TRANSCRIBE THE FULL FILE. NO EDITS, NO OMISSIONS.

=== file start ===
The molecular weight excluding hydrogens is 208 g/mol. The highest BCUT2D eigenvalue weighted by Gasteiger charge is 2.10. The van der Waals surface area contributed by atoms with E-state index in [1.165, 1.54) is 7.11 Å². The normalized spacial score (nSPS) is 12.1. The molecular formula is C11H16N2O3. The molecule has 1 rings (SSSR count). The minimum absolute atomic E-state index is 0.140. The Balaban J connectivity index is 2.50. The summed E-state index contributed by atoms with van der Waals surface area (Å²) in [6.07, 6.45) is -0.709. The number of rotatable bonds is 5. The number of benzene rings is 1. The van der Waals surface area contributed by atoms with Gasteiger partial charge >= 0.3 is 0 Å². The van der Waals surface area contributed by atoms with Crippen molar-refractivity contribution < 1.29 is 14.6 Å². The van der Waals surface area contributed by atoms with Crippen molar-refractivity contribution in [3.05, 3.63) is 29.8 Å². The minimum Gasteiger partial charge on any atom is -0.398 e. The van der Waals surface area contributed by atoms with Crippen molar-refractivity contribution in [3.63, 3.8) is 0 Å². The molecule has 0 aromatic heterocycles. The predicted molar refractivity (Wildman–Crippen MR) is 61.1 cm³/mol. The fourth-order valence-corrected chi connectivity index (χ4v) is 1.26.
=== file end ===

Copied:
The molecular weight excluding hydrogens is 208 g/mol. The highest BCUT2D eigenvalue weighted by Gasteiger charge is 2.10. The van der Waals surface area contributed by atoms with E-state index in [1.165, 1.54) is 7.11 Å². The normalized spacial score (nSPS) is 12.1. The molecular formula is C11H16N2O3. The molecule has 1 rings (SSSR count). The minimum absolute atomic E-state index is 0.140. The Balaban J connectivity index is 2.50. The summed E-state index contributed by atoms with van der Waals surface area (Å²) in [6.07, 6.45) is -0.709. The number of rotatable bonds is 5. The number of benzene rings is 1. The van der Waals surface area contributed by atoms with Gasteiger partial charge >= 0.3 is 0 Å². The van der Waals surface area contributed by atoms with Crippen molar-refractivity contribution < 1.29 is 14.6 Å². The van der Waals surface area contributed by atoms with Crippen molar-refractivity contribution in [3.05, 3.63) is 29.8 Å². The minimum Gasteiger partial charge on any atom is -0.398 e. The van der Waals surface area contributed by atoms with Crippen molar-refractivity contribution in [3.63, 3.8) is 0 Å². The molecule has 0 aromatic heterocycles. The predicted molar refractivity (Wildman–Crippen MR) is 61.1 cm³/mol. The fourth-order valence-corrected chi connectivity index (χ4v) is 1.26.